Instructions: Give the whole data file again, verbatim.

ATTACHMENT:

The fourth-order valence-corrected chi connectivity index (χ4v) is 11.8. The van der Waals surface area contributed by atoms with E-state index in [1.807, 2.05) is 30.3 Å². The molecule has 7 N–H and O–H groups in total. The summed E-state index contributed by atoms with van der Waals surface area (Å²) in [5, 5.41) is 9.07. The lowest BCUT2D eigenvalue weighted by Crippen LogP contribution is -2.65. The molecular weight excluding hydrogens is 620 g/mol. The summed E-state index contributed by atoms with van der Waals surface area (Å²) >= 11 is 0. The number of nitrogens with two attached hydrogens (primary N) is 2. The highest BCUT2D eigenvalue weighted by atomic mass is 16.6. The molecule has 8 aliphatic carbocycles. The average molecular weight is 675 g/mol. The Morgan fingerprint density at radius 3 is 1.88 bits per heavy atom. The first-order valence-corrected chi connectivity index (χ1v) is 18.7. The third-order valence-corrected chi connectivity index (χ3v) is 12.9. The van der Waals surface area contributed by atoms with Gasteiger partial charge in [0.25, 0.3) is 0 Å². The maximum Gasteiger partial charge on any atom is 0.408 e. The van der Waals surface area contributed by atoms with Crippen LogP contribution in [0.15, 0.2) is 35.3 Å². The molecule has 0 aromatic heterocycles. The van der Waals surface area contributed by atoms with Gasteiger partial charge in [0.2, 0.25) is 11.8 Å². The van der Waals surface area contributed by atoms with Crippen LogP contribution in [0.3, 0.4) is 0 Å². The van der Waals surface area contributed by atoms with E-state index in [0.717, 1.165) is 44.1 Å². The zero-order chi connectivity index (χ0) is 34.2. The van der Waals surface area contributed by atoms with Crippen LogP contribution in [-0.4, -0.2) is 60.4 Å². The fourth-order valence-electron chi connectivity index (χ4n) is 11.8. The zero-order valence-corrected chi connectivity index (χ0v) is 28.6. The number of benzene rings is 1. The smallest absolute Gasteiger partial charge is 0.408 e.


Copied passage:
The fourth-order valence-corrected chi connectivity index (χ4v) is 11.8. The van der Waals surface area contributed by atoms with E-state index in [1.807, 2.05) is 30.3 Å². The molecule has 7 N–H and O–H groups in total. The summed E-state index contributed by atoms with van der Waals surface area (Å²) in [5, 5.41) is 9.07. The lowest BCUT2D eigenvalue weighted by Crippen LogP contribution is -2.65. The molecular weight excluding hydrogens is 620 g/mol. The summed E-state index contributed by atoms with van der Waals surface area (Å²) >= 11 is 0. The number of nitrogens with two attached hydrogens (primary N) is 2. The highest BCUT2D eigenvalue weighted by atomic mass is 16.6. The molecule has 8 aliphatic carbocycles. The average molecular weight is 675 g/mol. The Morgan fingerprint density at radius 3 is 1.88 bits per heavy atom. The first-order valence-corrected chi connectivity index (χ1v) is 18.7. The third-order valence-corrected chi connectivity index (χ3v) is 12.9. The van der Waals surface area contributed by atoms with Gasteiger partial charge in [0.25, 0.3) is 0 Å². The maximum Gasteiger partial charge on any atom is 0.408 e. The van der Waals surface area contributed by atoms with Crippen LogP contribution in [0.15, 0.2) is 35.3 Å². The molecule has 0 aromatic heterocycles. The van der Waals surface area contributed by atoms with Gasteiger partial charge in [0.2, 0.25) is 11.8 Å². The van der Waals surface area contributed by atoms with Crippen LogP contribution in [0.3, 0.4) is 0 Å². The van der Waals surface area contributed by atoms with E-state index in [0.717, 1.165) is 44.1 Å². The zero-order chi connectivity index (χ0) is 34.2. The van der Waals surface area contributed by atoms with Crippen LogP contribution in [-0.4, -0.2) is 60.4 Å². The fourth-order valence-electron chi connectivity index (χ4n) is 11.8. The zero-order valence-corrected chi connectivity index (χ0v) is 28.6. The number of benzene rings is 1. The smallest absolute Gasteiger partial charge is 0.408 e.